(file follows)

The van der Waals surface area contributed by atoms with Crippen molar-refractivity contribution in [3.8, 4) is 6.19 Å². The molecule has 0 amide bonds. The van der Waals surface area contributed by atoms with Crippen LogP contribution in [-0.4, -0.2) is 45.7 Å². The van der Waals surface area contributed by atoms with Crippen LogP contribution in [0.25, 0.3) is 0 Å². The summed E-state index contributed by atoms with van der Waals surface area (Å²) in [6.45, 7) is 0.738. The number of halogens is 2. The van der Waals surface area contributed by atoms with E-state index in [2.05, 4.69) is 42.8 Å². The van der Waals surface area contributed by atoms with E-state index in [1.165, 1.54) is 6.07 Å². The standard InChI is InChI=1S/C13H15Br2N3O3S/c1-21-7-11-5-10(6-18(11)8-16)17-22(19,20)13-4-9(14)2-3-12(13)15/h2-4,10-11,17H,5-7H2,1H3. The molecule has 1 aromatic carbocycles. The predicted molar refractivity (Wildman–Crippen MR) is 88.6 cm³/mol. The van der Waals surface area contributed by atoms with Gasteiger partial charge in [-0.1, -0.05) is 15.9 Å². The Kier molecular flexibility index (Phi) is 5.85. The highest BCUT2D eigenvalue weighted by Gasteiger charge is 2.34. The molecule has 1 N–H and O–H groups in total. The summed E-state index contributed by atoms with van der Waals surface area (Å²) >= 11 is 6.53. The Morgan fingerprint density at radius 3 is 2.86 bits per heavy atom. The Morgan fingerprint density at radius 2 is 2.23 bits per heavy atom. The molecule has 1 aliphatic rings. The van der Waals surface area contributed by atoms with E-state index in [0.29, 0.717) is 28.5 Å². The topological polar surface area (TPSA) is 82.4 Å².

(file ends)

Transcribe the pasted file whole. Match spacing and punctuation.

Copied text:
The van der Waals surface area contributed by atoms with Crippen molar-refractivity contribution in [3.8, 4) is 6.19 Å². The molecule has 0 amide bonds. The van der Waals surface area contributed by atoms with Crippen LogP contribution in [-0.4, -0.2) is 45.7 Å². The van der Waals surface area contributed by atoms with Crippen LogP contribution in [0.25, 0.3) is 0 Å². The summed E-state index contributed by atoms with van der Waals surface area (Å²) in [6.45, 7) is 0.738. The number of halogens is 2. The van der Waals surface area contributed by atoms with E-state index in [2.05, 4.69) is 42.8 Å². The van der Waals surface area contributed by atoms with E-state index in [1.165, 1.54) is 6.07 Å². The standard InChI is InChI=1S/C13H15Br2N3O3S/c1-21-7-11-5-10(6-18(11)8-16)17-22(19,20)13-4-9(14)2-3-12(13)15/h2-4,10-11,17H,5-7H2,1H3. The molecule has 1 aromatic carbocycles. The predicted molar refractivity (Wildman–Crippen MR) is 88.6 cm³/mol. The van der Waals surface area contributed by atoms with Gasteiger partial charge in [-0.1, -0.05) is 15.9 Å². The Kier molecular flexibility index (Phi) is 5.85. The highest BCUT2D eigenvalue weighted by Gasteiger charge is 2.34. The molecule has 1 N–H and O–H groups in total. The summed E-state index contributed by atoms with van der Waals surface area (Å²) >= 11 is 6.53. The Morgan fingerprint density at radius 3 is 2.86 bits per heavy atom. The Morgan fingerprint density at radius 2 is 2.23 bits per heavy atom. The molecule has 1 aliphatic rings. The van der Waals surface area contributed by atoms with E-state index in [0.29, 0.717) is 28.5 Å². The topological polar surface area (TPSA) is 82.4 Å².